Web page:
Hello, my name is Emily Herman and I'm a rising junior pursuing a double major in physics and voice performance at Saint Norbert College in northeastern Wisconsin. On campus I work as a teaching assistant and homework grader in the physics department. My college has a very small physics department and I am one of the only two physics major in my grade. This summer has been a great opportunity for me to experience physics outside of my small department at SNC. I have been able to explore condensed matter research and interact in a graduate level atmosphere. After I graduate from Saint Norbert College, I plan to attend graduate school for physics. My research interests include acoustics, condensed matter physics, and plasma physics.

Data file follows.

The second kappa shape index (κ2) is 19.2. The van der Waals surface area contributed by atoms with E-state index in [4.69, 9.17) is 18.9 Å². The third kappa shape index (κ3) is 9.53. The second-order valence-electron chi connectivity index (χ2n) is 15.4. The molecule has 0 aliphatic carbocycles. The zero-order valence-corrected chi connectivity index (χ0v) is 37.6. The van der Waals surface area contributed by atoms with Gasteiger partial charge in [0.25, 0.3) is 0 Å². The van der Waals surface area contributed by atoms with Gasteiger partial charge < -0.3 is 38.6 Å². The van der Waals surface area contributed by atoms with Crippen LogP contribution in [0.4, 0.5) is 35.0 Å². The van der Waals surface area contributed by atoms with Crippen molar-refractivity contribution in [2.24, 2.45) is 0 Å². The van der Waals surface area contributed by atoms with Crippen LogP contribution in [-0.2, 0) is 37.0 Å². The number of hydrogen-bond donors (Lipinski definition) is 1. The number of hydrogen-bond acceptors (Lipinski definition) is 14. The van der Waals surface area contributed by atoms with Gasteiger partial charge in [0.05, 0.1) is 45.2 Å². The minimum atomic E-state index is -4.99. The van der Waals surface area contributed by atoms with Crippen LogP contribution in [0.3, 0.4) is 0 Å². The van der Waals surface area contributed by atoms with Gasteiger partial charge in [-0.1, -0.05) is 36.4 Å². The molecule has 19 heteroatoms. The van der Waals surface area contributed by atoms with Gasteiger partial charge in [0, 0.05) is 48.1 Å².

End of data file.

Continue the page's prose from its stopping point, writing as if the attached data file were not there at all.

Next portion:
Nanoparticle suspensions act as a thermally reversible solution where monomers are in equilibrium with precipitate nanoparticles. A simple, temperature controlled apparatus allows quick separation of the monomer suspensions from the aggregate particles. The concentration of monomers suspended in the solvent is measured as a function of temperature and used to calculate the enthalpy of dissolution and the activity coefficient of the nanoparticles.
The enthalpy of dissolution is the energy that it takes break the nanoparticle superlattice at constant pressure. The activity coefficient is dependent on the solubility parameter of both the solvent and solute. It is simply a measurement of how non-ideal a solution is.
Understanding nanoparticle interactions is important if we plan to implement them in technology.